Remember, the oil heat system is listed in Chapter 22.
Today I started out by actually finishing up my blog that I was too tired to do last night.
I then sat down and went over some info my buddy Dave Berenholtz had sent me on oil heating, reread Nick Ugolini’s write-up in the latest CSA newsletter, and then proceeded to finalize my oil heat and fresh air intake ductwork plan.
I then went out to my shed, pulled out the table saw and ripped some urethane foam in 3/4″ wide pieces. With the thickness of the foam being 2″ (I didn’t forget this time!), that makes for the perfect form –according to Nick U.– for making homemade fiberglass heat & air ducting. According to Nick this glass ducting weighs about 25% of the equivalent length of 1.5″ round SCAT duct tubing.
I then cut each foam piece to length and radiused the outer corners.
For the piece running horizontally over the antenna cable channel conduit I had to create a trough along the entire length of the back side of the foam form.
I then taped the urethane foam form in place and marked the centerline. Marking the centerline is a fairly important thing not to forget since it allows perfect alignment with the CL of the prepregged glass as it’s laid up.
I then cut the main air feed foam form to shape and length to run from the air inlet that I just drilled last night down to the lower corner to intersect the horizontal duct form that I just taped into place. I then taped the main air feed duct foam form in place as well.
I didn’t get a pic of the last duct piece before I glassed it all, because it actually got mounted after the main air feed duct UNI glass was laid up to provide a dividing wall between the two ducts via the aft wall of the main air feed.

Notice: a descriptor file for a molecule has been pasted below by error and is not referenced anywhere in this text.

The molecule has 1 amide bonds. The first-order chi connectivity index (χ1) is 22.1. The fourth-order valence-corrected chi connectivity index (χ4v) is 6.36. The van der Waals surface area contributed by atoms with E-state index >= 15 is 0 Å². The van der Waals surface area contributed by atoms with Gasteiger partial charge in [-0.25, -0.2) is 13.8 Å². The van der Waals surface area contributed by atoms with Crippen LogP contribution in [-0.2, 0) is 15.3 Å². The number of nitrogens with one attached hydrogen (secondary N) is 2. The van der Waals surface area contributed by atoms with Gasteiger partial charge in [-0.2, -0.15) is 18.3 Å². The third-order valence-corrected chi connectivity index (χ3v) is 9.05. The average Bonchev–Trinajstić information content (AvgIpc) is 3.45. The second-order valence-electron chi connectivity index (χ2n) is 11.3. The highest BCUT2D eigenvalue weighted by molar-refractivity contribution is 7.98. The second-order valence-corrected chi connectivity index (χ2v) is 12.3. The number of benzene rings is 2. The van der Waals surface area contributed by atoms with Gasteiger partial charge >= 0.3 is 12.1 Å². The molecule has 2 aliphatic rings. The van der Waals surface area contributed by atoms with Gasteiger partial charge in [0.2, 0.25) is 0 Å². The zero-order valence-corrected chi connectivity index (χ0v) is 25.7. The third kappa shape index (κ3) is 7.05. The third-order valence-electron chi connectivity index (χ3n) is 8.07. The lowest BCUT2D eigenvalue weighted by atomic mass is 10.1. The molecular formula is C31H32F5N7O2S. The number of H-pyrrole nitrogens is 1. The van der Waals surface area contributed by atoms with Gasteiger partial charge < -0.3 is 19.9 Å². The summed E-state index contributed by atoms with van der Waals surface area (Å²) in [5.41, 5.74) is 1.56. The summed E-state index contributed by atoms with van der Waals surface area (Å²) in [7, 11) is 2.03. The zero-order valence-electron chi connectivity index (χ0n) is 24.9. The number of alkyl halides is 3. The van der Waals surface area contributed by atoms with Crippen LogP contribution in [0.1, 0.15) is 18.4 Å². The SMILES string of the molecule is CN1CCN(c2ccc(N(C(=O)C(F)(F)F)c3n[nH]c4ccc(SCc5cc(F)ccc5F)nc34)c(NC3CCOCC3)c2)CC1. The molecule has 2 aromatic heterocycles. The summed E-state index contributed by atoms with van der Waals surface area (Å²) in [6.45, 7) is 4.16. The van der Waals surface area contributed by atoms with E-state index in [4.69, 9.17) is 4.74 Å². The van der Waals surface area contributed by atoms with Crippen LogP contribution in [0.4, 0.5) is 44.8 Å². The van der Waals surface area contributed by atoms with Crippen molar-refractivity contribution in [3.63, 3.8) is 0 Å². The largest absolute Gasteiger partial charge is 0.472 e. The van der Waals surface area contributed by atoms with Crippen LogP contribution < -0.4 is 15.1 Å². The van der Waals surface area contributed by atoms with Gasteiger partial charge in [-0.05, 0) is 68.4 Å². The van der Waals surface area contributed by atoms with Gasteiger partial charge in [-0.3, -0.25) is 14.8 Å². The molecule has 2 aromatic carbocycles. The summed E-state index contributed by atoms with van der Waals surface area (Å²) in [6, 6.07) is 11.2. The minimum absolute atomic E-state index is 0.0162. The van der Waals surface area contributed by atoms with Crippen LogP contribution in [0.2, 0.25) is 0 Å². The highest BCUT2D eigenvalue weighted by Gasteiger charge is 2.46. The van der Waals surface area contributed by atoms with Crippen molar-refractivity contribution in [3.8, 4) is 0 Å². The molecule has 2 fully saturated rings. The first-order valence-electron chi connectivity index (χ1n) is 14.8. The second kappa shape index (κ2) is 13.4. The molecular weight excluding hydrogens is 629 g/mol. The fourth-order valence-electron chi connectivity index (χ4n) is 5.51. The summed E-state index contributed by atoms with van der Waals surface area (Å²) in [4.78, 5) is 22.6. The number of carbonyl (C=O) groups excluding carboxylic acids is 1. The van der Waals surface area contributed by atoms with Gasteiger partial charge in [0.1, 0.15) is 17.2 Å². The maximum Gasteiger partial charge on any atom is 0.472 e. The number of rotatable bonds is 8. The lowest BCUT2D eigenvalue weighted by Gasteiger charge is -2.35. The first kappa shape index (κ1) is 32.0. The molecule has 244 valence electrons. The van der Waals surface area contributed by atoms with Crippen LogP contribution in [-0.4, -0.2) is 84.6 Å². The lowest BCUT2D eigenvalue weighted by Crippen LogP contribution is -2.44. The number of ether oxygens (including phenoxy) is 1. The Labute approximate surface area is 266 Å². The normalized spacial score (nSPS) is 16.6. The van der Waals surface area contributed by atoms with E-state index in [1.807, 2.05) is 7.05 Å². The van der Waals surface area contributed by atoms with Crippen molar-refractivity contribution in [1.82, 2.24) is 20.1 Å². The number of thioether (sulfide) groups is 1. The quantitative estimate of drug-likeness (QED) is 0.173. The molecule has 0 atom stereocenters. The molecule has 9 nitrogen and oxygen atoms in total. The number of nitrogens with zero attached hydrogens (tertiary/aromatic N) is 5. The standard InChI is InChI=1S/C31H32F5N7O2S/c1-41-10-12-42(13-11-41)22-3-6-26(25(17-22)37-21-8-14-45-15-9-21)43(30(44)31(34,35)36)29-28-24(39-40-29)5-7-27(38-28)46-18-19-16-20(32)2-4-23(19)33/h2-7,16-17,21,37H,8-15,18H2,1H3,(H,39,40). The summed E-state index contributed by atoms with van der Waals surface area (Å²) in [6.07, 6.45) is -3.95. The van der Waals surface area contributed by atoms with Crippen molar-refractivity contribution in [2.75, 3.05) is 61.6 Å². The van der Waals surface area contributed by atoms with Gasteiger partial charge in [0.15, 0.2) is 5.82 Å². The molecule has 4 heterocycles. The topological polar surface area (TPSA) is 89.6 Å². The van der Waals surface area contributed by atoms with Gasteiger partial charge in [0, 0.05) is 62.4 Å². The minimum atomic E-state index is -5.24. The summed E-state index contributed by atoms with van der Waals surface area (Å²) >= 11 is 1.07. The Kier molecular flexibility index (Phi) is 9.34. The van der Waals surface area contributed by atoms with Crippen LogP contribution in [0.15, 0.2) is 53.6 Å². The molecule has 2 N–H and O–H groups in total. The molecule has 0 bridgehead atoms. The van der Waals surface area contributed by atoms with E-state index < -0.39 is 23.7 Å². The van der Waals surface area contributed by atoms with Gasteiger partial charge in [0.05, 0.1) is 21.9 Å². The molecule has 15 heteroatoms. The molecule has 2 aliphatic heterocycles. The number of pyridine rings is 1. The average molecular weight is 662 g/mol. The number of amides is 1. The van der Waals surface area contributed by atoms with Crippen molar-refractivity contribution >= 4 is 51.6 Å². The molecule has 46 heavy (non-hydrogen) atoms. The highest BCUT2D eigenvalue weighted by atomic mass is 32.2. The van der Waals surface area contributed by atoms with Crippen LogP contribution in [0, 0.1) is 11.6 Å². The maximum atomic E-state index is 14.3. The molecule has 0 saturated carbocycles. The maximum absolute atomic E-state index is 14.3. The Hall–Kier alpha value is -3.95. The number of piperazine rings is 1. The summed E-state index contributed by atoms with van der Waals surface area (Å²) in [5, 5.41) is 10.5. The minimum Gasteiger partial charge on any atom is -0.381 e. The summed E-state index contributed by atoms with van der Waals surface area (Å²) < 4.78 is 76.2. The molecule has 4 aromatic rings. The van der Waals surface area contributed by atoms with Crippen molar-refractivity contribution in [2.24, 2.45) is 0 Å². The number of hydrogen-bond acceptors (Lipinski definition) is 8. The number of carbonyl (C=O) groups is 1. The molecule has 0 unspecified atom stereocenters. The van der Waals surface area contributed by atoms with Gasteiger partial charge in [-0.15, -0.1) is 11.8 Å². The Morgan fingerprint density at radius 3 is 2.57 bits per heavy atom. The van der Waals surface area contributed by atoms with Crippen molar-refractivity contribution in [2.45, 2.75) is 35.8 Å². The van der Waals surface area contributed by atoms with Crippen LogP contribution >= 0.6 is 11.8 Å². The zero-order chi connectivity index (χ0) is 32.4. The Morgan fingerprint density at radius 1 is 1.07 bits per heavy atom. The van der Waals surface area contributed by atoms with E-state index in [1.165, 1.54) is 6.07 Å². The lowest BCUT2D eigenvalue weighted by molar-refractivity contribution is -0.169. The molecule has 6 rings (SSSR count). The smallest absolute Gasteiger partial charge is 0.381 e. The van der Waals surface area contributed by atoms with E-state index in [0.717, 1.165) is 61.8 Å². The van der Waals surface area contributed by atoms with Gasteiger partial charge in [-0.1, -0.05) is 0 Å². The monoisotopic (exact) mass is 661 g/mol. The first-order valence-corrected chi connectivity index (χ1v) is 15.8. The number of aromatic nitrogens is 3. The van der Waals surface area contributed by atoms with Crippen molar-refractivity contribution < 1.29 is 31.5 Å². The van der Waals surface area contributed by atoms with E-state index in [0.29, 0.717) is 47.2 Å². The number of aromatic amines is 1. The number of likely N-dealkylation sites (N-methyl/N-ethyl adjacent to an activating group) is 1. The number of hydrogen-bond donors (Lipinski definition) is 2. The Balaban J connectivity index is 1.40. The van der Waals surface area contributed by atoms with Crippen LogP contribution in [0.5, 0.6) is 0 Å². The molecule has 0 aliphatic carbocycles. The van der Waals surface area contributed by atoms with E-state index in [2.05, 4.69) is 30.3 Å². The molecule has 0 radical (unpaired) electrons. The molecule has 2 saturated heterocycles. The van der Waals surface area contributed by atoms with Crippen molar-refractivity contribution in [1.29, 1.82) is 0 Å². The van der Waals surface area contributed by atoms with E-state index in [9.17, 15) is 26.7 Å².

I then glassed the parallel duct aft of the main feed and overlapped the glass onto the main feed top to created two channels with a dividing wall. The glass at the bottom edge of both of these leaning vertical upright feeds overlapped onto the bottom horizontal duct, so that when I glassed the bottom duct form it simply created one big layup with the 3 ducts all tied together. In fact, these ducts will be very close to final configuration without much cutting or major work needed for the airflow to get to where it needs to . . . pretty cool, eh?!
Another cool thing about the layups for these ducts is that I did them ALL with leftover “trash” glass by using overlapping plies of UNI to create a 2-ply prepregged setup with each ply of UNI biased at around 30°-45° in opposite directions.
I’m calling this Phase 1 of the ductwork glassing & installation. Here’s a diagram showing the ducts I glassed tonight:
And here are the remaining phases (a loose guideline of how this install will flow . . . I won’t necessarily be strictly adhering to it):
- Phase II – Heat exchanger glassing
- Phase III – Ductwork interface holes drilled and valves built
- Phase IV – Ductwork installed with heat exchanger and valves in place
- Phase V – Oil pump installed & oil lines run
- Phase VI – Pilot seat area ductwork constructed and installed
- Phase VII – Instrument panel forward ductwork constructed and installed
- Phase VIII – Valve cables terminated and handles installed
Obviously I didn’t get to the left GIB armrest forward bracket, although I did spend a good 20 min today locating my 39/64″ drill bit to create the PTT button installation hole! Tomorrow I plan on glassing the left GIB armrest forward bracket and should have it finished no later than Monday. In addition, I plan on glassing the oil heat exchanger as well in prep for mounting it over (eg inboard) of the Phase I ductwork I did tonight.
Here’s a general idea of how the heat exchanger box will tie into the ductwork that I glassed tonight:
It may a bit difficult to follow in diagram form, but after it’s glassed and installed it should become much clearer on how it all operates.